The Glamour spread in violent, widening circles. It slammed against my skin, and pierced me until I thought it would draw blood. I kept from breathing, from allowing my power to even twitch, petting it like a big, savage cat until it purred, vibrating inside my body. I didn’t use Glamour for a reason, and now it was more important than ever to avoid using it. I didn’t want the elven King to know I was here. I didn’t want anyone to know.
The crowd in the inn stood or sat, frozen in place, eyes wide, mouths hanging open. Whispers rushed on the air, urgent mutterings.
The Fairy Court rarely passed through the humans’ lands, even less often since the drake attack on the wedding feast and the death of the bride, a death King Esh had allowed, had failed to stop.
. She’d had to marry Esh. But she had loved me.
Following on the tail of his power, King Esh came though the door. The moment he entered, a collective gasp went through the small crowd. Music of flutes and strings twirled on the air currents, and the King raised his dark head with the tall crown of silver. His pale eyes held everyone in thrall; the humans bowed and scraped and parted to let him through.
I curtsied, to keep my disguise. It wouldn’t do to bow, though I itched to do so. I longed to be myself once more, to stop pretending.
The King threw one end of his white mantle over one shoulder; crystals sparkled in his hair, a diamond drop rested on his high forehead.
Without the use of my Glamour, I was affected by the King’s, like a mere human. His face was a beacon, snaring my gaze; his every movement caught my breath. The magic swirled around him, clung to him like viscous, scented oil, distorting the surface, imbuing everything with a faint glow.
I licked my lips, swallowed my speeding pulse.
Stay, my heart; do not leap
On silent feet, I circled the humans who stood like statues frozen in a dance, some kneeling now, some bowing, arms outstretched to touch and feel. I hid behind their still forms, just as the King’s entourage walked into the inn.
Elven princes, dressed in pale velvet, peacock wings on their backs, long dark hair draped like mantles over their tall bodies as they sidled after King Esh.
Elven princesses in blue silk and satin, their flaxen hair so long it hung to the ground, woven with pearls and feathers. They stifled laughter behind their white, narrow hands, and shook their heads so that stardust fluttered to the floor. White foxes and weasels followed them; white ravens sat on their heads like crowns, and balanced with spread wings, crowing.
My chest ached. I thought I had overcome the nostalgia, that I was well guarded from the pain this sight brought – but I was wrong. I looked down at my feet, my dirty clogs peeking under my grey, stained dress, and I longed once more for fairy beauty beyond human understanding, beyond imagining, for the heart-rending allure of fae.
But one cannot go back. Time can only roll forward, even for me.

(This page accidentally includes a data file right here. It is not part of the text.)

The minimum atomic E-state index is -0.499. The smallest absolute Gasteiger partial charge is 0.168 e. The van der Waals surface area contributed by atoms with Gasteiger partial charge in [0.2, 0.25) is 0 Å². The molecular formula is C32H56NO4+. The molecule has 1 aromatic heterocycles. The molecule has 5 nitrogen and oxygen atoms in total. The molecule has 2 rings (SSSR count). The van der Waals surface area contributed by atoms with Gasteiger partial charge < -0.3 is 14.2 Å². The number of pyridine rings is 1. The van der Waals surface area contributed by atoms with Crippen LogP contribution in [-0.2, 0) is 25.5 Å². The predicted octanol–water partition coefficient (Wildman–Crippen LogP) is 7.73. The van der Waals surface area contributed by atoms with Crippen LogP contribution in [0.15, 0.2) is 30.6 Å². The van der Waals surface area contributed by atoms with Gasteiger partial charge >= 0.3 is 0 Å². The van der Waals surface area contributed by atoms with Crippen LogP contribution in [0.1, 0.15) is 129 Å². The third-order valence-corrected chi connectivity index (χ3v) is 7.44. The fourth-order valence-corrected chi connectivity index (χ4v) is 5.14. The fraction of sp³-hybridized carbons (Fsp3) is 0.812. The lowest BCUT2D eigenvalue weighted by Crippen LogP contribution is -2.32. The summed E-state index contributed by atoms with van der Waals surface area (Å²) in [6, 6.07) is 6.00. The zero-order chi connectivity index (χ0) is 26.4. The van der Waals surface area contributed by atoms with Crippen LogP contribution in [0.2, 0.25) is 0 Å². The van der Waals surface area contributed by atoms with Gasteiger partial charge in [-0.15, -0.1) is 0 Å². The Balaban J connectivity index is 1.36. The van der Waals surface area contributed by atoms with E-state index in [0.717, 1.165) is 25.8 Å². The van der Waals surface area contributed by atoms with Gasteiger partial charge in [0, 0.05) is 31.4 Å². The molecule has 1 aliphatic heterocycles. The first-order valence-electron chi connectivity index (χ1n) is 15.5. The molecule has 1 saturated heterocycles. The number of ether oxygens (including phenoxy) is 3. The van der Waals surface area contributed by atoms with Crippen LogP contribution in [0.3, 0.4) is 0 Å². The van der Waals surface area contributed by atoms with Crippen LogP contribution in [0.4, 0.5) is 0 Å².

Determined, I held the dagger at my side, still hidden behind the wall of human bodies, all possible outcomes crowding my mind.
The King headed to the long table near the hearth, his long mantle dragging on the floor. His fairy courtiers flicked their fingers, sending waves of Glamour to shove the sluggish humans off the bench and to the floor. The elves stepped over the humans’ bodies, shoved them lightly with their pointy shoes as they passed, rolled them over like pet animals.
The King took his seat at the table’s head. I weighed the advantages of facing him, but then I shook my head. No, better keep up the disguise longer, go from behind, yes, like a coward – but I had underestimated the King’s power before, and look what happened to me. Stripped of my privileges, without a trial or reason, I’d been evicted from the Fairy Court and exiled, never meant to return.
No, this time I would kill him.
A hand clamped on my shoulder, another found my mouth and stopped my startled whimper. “Don’t move, wench.”
. I struggled, but could not sway him. Then splinters of raw magic pierced my skin and I gasped against the saltiness of his hand. That was no fairy magic, but I could not quite place it. Magic dark and cold, sharp like a fang where it touched me. What was he? I had never felt anything like it. When I slumped in his arms, he allowed me to turn and see his face.
I fought to escape his hold.
A drake, a dragon-human spawn
. His kind was our nightmare, our terror in the long nights.
He watched me with a faint smile, the scales on his cheeks gleaming white and iridescent like mother-of-pearl. He released me in a slow movement and drew back his hood, revealing short horns on a head covered not in hair but bare blue skin. Iron hoops hung from his ears.
Drakes and their love of iron, both our bane.
He grabbed my hand and I gulped. “Easy now,” he said, pulling his hood back on, hiding his true nature. “Are you going to kill your King, elf? How did he wrong you?” He raised his iron knife and I staggered back.